By the end of 1934, it was apparent that the NLRB was not going to be effective without further political action. In February 1935, Wagner resubmitted his bill to Congress. It passed as the National Labor Relations Act (NLRA) in May. The act made the NLRB an independent agency and gave employees the right to hold secret ballots for selecting unions by industry. The NLRB would regulate such elections, and employers had to recognize unions chosen in such elections. Under the act, the NLRB received greater power to investigate and prevent unfair labor practices by employers and unions.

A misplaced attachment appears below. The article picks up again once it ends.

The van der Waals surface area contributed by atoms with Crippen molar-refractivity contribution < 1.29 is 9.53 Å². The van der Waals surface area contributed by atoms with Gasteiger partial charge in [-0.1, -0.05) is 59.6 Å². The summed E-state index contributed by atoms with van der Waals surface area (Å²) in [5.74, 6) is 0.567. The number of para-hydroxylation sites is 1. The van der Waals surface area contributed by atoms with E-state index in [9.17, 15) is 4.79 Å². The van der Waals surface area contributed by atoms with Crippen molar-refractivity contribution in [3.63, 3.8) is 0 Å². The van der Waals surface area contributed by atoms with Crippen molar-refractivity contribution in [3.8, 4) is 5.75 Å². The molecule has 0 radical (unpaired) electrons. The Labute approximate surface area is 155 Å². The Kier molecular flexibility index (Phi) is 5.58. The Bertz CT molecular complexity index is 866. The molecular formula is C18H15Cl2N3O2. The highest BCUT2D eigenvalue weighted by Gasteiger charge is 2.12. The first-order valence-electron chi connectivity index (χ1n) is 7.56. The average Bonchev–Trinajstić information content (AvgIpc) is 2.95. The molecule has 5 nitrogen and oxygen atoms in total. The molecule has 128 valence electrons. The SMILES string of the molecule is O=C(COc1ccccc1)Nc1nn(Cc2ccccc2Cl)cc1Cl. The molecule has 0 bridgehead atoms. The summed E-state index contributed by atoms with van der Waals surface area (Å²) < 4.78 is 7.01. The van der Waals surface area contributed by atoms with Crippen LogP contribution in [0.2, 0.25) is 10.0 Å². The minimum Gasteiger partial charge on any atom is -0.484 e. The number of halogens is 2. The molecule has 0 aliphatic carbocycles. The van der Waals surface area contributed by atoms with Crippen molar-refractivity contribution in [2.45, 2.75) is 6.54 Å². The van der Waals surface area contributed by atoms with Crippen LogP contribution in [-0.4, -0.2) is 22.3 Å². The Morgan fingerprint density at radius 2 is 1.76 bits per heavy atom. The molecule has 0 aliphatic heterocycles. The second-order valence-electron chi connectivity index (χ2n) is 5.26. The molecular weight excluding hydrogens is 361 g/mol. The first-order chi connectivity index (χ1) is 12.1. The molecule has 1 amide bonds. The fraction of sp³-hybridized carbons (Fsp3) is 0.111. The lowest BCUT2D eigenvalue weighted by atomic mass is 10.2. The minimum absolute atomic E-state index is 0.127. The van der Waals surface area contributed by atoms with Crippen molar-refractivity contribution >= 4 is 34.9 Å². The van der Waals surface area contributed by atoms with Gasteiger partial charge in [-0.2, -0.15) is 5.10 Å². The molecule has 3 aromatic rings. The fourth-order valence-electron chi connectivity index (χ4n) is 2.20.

Businesses opposed the NLRA as being too favorable to unions and employees. The Communist Party of America also opposed it as being too restrictive of the rights of employees to form unions as they saw fit. Roosevelt ultimately supported the act.

The NLRA is widely considered to be the most prounion legislation passed by Congress in the nation's history. Subsequent laws restricted any gains that labor made under the act. Americans still debate whether federal labor laws and the NLRB are too favorable to unions by interfering with business property rights, or whether they are too favorable to business by restricting the organizing power of unions and workers.